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Calculators > Home and Mortgage
When you're buying a home, mortgage lenders don't look just at your income, assets, and the down payment you have. They look at all of your liabilities and obligations as well, including auto loans, credit card debt, child support, potential property taxes and insurance, and your overall credit rating.
It is a difficult decision to decide between a fixed and an adjustable-rate mortgage. Factors such as loan duration, the index used by the lender, the number and timing of rate adjustments, and your assumption about the increase/decrease of future interest rates all have an impact.
Unlike fixed rate mortgages, the payments on an adjustable rate mortgage will vary as interest rates change.
If you choose to finance your closing costs, the monthly loan payments will be higher than if you had paid the closing costs out-of-pocket. In order to help borrowers compare loans, lenders use a standard calculation called annual percentage rates (APR) which takes into account the closing costs.
An interest-only mortgage may be enticing due to lower initial payments than a traditional mortgage. However, when the interest-only loan begins to amortize after 5, 10 or 20 years then your monthly payments will be higher.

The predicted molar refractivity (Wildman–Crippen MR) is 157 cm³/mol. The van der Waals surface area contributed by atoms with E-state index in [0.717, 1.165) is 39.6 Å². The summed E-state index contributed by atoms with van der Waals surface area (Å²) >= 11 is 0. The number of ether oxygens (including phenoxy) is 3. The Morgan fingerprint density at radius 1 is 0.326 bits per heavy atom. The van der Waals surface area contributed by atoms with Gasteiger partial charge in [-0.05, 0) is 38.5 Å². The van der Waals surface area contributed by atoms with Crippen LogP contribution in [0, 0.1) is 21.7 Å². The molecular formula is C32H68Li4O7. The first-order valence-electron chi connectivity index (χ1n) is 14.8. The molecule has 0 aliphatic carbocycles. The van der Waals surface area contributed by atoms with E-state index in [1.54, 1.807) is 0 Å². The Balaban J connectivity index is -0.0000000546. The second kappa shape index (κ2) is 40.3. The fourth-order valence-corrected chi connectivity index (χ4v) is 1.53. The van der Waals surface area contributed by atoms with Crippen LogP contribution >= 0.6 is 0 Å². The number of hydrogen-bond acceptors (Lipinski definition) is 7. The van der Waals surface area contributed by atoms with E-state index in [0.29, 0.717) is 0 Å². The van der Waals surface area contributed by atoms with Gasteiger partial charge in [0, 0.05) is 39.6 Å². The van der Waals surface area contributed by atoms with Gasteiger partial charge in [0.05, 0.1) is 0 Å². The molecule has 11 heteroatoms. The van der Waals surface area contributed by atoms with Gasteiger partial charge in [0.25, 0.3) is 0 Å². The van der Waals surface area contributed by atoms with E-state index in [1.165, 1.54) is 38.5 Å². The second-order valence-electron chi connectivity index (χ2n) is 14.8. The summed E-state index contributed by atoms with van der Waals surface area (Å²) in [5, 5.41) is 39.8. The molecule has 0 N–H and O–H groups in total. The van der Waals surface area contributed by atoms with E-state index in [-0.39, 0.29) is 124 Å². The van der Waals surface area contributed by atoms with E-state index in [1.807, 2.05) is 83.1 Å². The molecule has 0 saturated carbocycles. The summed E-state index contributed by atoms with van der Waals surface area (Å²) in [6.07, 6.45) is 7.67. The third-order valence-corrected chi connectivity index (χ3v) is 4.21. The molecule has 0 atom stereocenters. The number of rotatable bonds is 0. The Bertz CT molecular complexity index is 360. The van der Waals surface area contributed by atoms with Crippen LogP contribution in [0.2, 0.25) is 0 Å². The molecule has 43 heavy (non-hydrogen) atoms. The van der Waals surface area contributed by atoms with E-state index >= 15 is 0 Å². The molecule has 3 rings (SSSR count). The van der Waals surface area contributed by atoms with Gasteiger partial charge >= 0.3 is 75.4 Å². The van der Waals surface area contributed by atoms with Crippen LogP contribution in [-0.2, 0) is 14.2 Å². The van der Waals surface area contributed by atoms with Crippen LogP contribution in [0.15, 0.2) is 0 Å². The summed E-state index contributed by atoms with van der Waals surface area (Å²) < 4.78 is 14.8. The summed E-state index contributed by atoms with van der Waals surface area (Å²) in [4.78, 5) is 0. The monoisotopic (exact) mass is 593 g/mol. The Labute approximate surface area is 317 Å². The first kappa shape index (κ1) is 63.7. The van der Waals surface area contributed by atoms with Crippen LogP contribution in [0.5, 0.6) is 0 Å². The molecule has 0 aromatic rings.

Depending upon the market value of your home, outstanding mortgage balance, credit history and other factors, you may qualify for a home equity line of credit. Monthly payments on a HELOC are variable as they fluctuate with interest rate changes.
Over the last couple of years with interest rates at a 40-year low, many people refinanced their mortgages. Even though rates have crept up over the last couple of months, refinancing may make sense for you.
The loan amount, the interest rate, and the term of the mortgage can have a dramatic effect on the total amount you will eventually pay for the property. Further, mortgage payments typically will include monthly allocations of property taxes, hazard insurance, and (if applicable) private mortgage insurance (PMI).
Different mortgage terms and rates can make the loan selection process confusing, especially if you don't plan on keeping the loan for the full term.
In some cases, it may benefit you to 'buy down the interest rate' by paying extra money up front in the form of discount points.
With interest rates near forty year lows, the decision to rent versus buy becomes difficult.
It may surprise you that most banks and mortgage companies collect two to three dollars for every dollar that you borrow! However, there is a way to accelerate mortgage payoff using a method called Bi-Weekly Mortgage Payments.
Many lenders will offer a 'no-cost' loan in lieu of a traditional mortgage. 'No-cost' loans are generally priced at a higher interest rate than a traditional mortgage. The higher rate allows the lender to make enough money on the interest rate spread from the underwriter to pay for all your closing costs and provide them with their profit.
With the interest on a mortgage being deductible when you itemize deductions, it may surprise you how much you can save in taxes.